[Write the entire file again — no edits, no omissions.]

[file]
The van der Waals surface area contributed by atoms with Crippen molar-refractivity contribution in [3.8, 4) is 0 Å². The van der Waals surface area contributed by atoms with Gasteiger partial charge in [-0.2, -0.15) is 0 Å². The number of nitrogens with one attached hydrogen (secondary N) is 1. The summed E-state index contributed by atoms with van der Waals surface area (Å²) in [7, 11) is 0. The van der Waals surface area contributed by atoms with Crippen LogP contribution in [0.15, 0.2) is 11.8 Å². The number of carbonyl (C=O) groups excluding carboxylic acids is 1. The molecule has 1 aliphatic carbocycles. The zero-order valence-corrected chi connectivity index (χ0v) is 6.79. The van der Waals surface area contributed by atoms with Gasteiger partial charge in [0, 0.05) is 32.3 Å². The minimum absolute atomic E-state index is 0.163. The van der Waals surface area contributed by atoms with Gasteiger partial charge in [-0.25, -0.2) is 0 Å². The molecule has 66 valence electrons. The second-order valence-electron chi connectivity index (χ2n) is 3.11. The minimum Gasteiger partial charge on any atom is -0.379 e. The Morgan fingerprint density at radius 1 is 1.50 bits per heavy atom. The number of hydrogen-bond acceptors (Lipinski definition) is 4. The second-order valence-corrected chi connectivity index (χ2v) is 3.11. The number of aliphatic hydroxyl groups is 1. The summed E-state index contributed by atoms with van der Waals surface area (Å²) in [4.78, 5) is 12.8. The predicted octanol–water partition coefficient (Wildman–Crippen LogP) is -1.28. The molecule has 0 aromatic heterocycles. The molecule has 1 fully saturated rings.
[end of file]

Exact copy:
The van der Waals surface area contributed by atoms with Crippen molar-refractivity contribution in [3.8, 4) is 0 Å². The van der Waals surface area contributed by atoms with Gasteiger partial charge in [-0.2, -0.15) is 0 Å². The number of nitrogens with one attached hydrogen (secondary N) is 1. The summed E-state index contributed by atoms with van der Waals surface area (Å²) in [7, 11) is 0. The van der Waals surface area contributed by atoms with Crippen LogP contribution in [0.15, 0.2) is 11.8 Å². The number of carbonyl (C=O) groups excluding carboxylic acids is 1. The molecule has 1 aliphatic carbocycles. The zero-order valence-corrected chi connectivity index (χ0v) is 6.79. The van der Waals surface area contributed by atoms with Gasteiger partial charge in [0, 0.05) is 32.3 Å². The minimum absolute atomic E-state index is 0.163. The van der Waals surface area contributed by atoms with Gasteiger partial charge in [-0.25, -0.2) is 0 Å². The molecule has 66 valence electrons. The second-order valence-electron chi connectivity index (χ2n) is 3.11. The minimum Gasteiger partial charge on any atom is -0.379 e. The Morgan fingerprint density at radius 1 is 1.50 bits per heavy atom. The number of hydrogen-bond acceptors (Lipinski definition) is 4. The second-order valence-corrected chi connectivity index (χ2v) is 3.11. The number of aliphatic hydroxyl groups is 1. The summed E-state index contributed by atoms with van der Waals surface area (Å²) in [4.78, 5) is 12.8. The predicted octanol–water partition coefficient (Wildman–Crippen LogP) is -1.28. The molecule has 0 aromatic heterocycles. The molecule has 1 fully saturated rings.